Academically and professionally we are collectively passionate about the role of health and child protection has within SSB/A. We were particularly keen to see how frontline health and child protection teams respond and intervene with families affected by SSA/B.  To explore this further we met with child protection professionals at Childrens Hospital of Eastern Ontario (CHEO). The team here work with a range of children and young people including but not exclusive to those impacted by child sexual abuse (CSA) and those that display harmful sexual behaviour (HSB), specifically during immediate crisis.  This conversation allowed us to share learning and explore gaps within health provisions both within Canada and the UK.  Keeping with the health theme, we were interested to unpack this further and specifically understand what the current mental health service provision was in Ottawa and its role within supporting children and young people affected by SSB/A, HSB and CSA.  This established a meeting with Heidi Nichilo and her team at the Youth Services Bureau, Ottawa.  A passionate and proactive group of professionals, we were truly refreshed to hear about the fantastic work they do.  We discussed the prevalence of SSB/A within health services and explored potential ways to ensure children, young people and families have safe routes to access to supports and disclosure pathways in relation to SSA/B. 


Our final day of the trip was in the beautiful Montreal, requiring a 4:30am wake up for a train ride from Ottawa to meet Anaïs Cadieux Van Vliet, a PhD student exploring the role of siblings that have not harmed, or been harmed in a family experiencing SSB/A. An area in much need of exploration.  A quick breakfast and discussion with Anaïs and we were on route to the University of Montreal to deliver our panel input on ‘International approaches in responding to SSA/B: Research & Practice’ at the Centre International de Criminologie Comparée (CICC).  This panel input included a fascinating Q&A session and discussion, providing a safe place for an in-depth discussion.  We felt incredibly privileged to share a space with academics, students and those with lived experience, our sincere thanks to the team at the University for facilitating this and for their hospitality.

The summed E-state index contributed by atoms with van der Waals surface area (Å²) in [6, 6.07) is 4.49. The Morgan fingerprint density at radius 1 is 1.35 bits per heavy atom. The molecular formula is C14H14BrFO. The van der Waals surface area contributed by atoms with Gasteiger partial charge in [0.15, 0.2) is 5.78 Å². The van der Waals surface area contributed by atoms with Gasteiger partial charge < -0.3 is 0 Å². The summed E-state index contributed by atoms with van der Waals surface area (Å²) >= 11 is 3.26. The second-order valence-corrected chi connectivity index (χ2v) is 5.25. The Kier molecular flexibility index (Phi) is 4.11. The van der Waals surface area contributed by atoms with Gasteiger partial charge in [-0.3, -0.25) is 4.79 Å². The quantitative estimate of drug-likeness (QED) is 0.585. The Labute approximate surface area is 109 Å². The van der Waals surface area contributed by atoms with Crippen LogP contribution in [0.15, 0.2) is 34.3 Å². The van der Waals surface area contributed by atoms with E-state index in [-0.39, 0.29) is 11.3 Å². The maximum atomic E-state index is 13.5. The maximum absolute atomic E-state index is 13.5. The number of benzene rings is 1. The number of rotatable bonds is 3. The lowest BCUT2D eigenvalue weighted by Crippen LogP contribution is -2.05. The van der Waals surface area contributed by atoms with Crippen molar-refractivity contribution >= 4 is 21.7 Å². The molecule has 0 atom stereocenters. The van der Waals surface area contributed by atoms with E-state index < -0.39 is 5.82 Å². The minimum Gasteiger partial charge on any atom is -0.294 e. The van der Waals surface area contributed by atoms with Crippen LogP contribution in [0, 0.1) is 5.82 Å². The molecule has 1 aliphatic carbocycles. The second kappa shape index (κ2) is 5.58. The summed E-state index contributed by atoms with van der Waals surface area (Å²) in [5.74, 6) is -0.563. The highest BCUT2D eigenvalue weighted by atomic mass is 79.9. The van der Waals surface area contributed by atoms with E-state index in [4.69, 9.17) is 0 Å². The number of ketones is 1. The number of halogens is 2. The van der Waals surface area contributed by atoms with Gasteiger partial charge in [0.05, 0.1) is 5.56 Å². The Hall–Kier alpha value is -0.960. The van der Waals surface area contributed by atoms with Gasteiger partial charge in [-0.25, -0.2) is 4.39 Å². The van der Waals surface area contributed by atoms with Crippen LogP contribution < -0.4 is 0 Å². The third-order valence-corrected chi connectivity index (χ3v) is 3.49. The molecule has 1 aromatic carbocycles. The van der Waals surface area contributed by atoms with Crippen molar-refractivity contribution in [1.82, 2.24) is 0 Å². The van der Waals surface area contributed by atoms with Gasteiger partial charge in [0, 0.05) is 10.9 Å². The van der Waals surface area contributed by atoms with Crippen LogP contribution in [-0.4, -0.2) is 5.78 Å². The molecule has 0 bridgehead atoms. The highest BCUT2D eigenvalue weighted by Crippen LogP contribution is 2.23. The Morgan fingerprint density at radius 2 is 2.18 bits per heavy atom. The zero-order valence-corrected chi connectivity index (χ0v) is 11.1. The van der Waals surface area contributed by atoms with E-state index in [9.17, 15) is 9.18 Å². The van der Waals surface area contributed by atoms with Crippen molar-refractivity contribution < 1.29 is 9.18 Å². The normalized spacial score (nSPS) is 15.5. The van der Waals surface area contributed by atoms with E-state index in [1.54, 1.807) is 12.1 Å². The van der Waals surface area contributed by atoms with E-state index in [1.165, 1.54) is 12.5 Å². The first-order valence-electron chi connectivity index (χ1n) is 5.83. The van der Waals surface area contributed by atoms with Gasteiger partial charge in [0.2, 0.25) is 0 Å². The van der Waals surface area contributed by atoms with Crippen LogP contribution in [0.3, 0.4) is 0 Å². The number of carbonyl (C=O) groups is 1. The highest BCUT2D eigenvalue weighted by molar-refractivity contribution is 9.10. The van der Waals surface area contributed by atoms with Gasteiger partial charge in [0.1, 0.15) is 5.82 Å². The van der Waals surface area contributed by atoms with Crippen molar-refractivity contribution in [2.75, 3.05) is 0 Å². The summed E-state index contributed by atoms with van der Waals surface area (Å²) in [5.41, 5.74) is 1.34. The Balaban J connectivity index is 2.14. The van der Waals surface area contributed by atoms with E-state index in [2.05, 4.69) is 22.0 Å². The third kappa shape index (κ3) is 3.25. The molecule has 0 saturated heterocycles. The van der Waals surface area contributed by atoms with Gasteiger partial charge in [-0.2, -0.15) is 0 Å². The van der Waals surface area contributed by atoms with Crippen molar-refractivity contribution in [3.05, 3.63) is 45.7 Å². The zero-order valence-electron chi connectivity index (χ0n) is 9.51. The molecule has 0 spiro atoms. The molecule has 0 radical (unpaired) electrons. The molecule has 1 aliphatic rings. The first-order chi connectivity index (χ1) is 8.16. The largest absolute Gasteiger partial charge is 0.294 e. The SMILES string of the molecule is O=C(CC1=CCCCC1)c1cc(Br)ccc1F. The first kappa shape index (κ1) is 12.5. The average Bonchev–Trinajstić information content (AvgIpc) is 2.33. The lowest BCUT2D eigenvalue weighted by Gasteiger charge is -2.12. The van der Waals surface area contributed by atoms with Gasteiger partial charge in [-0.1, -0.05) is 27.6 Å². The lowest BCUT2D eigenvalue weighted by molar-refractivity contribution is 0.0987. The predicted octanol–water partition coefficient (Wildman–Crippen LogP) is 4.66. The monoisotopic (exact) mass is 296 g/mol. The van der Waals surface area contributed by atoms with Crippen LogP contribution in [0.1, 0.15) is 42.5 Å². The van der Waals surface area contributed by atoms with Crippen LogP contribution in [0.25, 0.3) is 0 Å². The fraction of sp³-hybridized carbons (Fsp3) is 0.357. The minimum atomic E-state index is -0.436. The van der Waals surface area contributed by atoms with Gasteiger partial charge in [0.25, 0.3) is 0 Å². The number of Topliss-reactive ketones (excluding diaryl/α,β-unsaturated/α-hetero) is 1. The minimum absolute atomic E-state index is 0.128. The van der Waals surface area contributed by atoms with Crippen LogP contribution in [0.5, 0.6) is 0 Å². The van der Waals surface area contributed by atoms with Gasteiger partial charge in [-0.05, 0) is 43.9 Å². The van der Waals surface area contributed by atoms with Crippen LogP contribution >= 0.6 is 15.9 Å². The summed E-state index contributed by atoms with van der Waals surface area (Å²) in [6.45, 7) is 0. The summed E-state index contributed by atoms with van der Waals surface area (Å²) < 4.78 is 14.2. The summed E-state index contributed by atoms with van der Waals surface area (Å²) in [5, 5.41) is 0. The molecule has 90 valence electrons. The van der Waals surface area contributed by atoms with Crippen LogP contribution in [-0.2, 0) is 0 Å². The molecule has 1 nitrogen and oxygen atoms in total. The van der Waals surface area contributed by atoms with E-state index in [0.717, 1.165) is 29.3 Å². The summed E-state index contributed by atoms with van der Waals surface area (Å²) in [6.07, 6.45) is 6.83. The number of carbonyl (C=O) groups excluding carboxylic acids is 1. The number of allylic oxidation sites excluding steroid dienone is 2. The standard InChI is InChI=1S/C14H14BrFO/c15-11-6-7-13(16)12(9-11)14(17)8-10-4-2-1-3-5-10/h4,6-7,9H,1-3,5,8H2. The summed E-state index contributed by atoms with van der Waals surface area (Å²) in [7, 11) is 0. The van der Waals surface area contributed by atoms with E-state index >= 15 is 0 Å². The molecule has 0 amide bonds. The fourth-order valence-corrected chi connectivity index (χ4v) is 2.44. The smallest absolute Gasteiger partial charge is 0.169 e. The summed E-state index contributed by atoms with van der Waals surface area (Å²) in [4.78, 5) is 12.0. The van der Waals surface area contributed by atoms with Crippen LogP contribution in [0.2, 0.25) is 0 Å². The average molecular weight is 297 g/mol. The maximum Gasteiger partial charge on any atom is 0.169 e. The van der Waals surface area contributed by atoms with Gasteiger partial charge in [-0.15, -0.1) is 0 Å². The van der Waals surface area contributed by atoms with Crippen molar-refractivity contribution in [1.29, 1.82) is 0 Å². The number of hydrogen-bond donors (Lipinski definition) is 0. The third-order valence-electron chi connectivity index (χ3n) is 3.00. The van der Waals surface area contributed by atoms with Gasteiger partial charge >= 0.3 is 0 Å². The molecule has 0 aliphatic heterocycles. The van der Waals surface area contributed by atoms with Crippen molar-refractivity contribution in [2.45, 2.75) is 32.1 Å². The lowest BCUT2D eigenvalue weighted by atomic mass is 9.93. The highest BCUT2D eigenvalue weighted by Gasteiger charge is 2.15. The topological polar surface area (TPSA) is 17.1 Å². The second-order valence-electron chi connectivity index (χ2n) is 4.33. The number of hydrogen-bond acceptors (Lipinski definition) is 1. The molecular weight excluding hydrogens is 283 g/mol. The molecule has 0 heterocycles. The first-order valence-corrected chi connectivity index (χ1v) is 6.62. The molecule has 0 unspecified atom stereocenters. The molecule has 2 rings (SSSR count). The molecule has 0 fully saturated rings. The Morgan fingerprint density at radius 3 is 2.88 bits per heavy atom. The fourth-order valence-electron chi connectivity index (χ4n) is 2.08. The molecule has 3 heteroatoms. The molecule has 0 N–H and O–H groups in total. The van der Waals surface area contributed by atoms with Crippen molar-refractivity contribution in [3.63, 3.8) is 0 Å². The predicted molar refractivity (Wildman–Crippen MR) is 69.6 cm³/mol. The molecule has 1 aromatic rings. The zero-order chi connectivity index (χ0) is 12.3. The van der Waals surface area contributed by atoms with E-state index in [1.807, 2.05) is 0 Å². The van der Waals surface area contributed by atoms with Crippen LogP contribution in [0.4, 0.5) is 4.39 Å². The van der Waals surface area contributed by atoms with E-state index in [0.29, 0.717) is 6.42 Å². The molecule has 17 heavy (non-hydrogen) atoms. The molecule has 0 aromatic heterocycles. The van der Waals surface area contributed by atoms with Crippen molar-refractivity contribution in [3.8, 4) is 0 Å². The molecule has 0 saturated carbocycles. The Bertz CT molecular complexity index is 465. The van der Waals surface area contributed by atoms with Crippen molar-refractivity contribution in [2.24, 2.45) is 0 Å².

The learning from this trip has been significant and the opportunity to meet with so many passionate people working in this field has gained us further connections which we hope will support our mission in tackling SSB/A on an international level. 

This trip could not have been possible without the huge support of Nancy Morris, we are incredibly grateful to Nancy and her husband Jim for their fantastic hospitality and eclipse hunting expertise.  


For more information or support around sibling sexual behaviour/abuse please see the Thriving Survivors website: https://www.thrivingsurvivors.co.uk/


To register for the Thriving Survivors 2024 conference addressing sibling sexual behaviour/abuse please see: https://www.thrivingsurvivors.co.uk/event-details/ts-annual-conference-2024